Vernon God Little
It is remarkable just how much journalists can get away with writing about the author during book reviews, to the detriment of any analysis of the novel itself. Last year's Booker prize-winner DBC 'Dirty But Clean' Pierre is a paradigm example. His drug-fuelled, boozy past as a gambler and lousy friend attracted far more column inches than the book itself, as if this somehow told us more about the novel than an assessment of the actual book.
Arguably there are good reasons for this. It is not at all certain that DBC Pierre does stand apart from the character of Vernon. It is indeed possible that the voice of the protagonist is little more than a marginally altered version of the voice of the author. Maybe it's because DBC Pierre still inhabits the mind of a young child. This suspicion will be strengthened if a follow up novel also fails to demonstrate that Pierre can project himself convincingly into the mind of a different character. Regardless of this (and of speculation about the author's limitations), as a novel Vernon God Little does stand on its own, albeit wobbly, two feet.
Throughout the novel, there are many plays on Vernon Little's middle name 'Gregory': 'Vernon Gone-To-Hell Little'; 'Vernon Gonzalez Little'; 'Vernon Gucci Little'; 'Vernon Godzilla Little'. The 'God' however, comes from the final words spoken to him by Vasalle, the axe murderer Vernon had mistakenly thought was a preacher. 'You're the God. Take responsibility. Exercise your power.' (p260) Vernon's thoughts repeatedly go back to these final words of Lasalle's, and Pierre cements their significance in the book's title.
Vernon God Little is equally lauded and criticised by critics as a satire of contemporary middle-America. This has led critics such as Erica Wagner in The Times (15 October 2003) to dismiss it as a 'stale novel' with 'little new to say'. Certainly it does ridicule many traits and obsessions predominant in America, but it is better to see this simply as the backdrop for the presentation of the character of Vernon Little. To prioritise the political and cultural satire is to misunderstand the intention of the novel.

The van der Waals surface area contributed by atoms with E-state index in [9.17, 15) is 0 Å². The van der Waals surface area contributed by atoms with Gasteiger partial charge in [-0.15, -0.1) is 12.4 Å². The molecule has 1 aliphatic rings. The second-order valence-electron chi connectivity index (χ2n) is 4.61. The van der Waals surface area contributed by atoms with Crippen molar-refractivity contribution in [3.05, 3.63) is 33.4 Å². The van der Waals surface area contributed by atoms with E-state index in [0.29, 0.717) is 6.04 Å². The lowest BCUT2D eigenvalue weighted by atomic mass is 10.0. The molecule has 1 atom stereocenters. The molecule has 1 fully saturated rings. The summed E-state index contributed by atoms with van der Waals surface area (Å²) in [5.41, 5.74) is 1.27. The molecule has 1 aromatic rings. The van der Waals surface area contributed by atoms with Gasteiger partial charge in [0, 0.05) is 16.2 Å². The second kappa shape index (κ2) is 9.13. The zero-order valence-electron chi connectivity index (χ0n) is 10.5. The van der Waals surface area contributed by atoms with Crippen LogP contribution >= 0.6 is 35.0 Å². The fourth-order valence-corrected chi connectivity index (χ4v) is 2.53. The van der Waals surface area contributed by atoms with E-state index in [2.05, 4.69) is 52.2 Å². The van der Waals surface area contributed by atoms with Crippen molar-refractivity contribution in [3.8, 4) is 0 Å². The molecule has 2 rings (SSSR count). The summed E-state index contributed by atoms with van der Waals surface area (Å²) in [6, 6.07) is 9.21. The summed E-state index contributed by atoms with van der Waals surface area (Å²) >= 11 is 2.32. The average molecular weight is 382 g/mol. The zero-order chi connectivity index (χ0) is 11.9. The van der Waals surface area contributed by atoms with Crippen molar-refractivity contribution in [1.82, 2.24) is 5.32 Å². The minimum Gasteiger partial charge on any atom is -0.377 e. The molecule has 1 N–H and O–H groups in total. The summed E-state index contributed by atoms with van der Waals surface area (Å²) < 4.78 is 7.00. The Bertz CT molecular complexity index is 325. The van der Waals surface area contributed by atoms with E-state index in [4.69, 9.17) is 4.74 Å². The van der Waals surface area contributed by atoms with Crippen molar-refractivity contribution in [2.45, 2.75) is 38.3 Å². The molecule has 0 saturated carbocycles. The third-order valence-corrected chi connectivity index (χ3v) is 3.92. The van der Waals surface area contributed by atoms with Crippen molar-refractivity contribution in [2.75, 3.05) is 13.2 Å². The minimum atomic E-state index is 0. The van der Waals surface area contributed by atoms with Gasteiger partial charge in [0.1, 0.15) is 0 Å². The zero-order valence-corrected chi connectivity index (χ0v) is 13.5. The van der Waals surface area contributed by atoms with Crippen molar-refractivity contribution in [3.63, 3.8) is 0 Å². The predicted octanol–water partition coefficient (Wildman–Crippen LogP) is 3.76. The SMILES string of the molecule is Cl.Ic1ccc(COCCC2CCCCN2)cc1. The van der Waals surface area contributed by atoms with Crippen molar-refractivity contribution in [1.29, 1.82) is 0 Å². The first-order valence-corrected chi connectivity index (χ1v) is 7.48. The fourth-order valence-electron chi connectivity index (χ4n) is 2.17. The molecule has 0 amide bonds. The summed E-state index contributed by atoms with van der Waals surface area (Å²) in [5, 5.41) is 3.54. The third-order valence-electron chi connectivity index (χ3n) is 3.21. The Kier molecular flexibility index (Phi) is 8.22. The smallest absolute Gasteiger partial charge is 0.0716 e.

Let us instead go back to another popular 'satirist' Michael Moore, who in Bowling for Columbine interviews Marilyn Manson and asks him what he would say to the boys responsible for the Columbine massacre were they alive and in the room with them. Manson responds 'I wouldn't say anything. I would listen to them, because that's exactly what no-one else did.' It is better to see Vernon God Little as attempting to provide a voice for these boys, who, like Vernon, are trying to grow up in a world where the caricatures of satire are actually quite realistic portraits.
Many have pointed to Catcher In The Rye as a precursor to Vernon God Little. Doubtless Pierre used this as a template, but what is important is what is different about the respective situations of Holden Caulfield and Vernon Little. The common characteristic of both, however, is that they have a general dissatisfaction with the society that they have been born into and the way it attempts to school them. 'My face caves in. This is how I'm being grown up, this is my fucken struggle for learnings and glory. A gumbo of lies, cellulite and fucken "Wuv".' (p80)
Vernon fits snugly into the canon of 'outsiders' identified by Colin, a young outsider himself in the 1950s. Something during Vernon's upbringing has caused a rupture that forces him perpetually to reflect upon his actions and define himself not so much against, but outside, the society he is in. He feels a void of distance between himself and others who inhabit American society without that self-awareness. This is articulated on page 71 when he says: 'What I'm starting to think is maybe only the dumb are safe in this world, the ones who roam with the herd, without thinking about every little thing. But see me? I have to think about every little fucken thing.'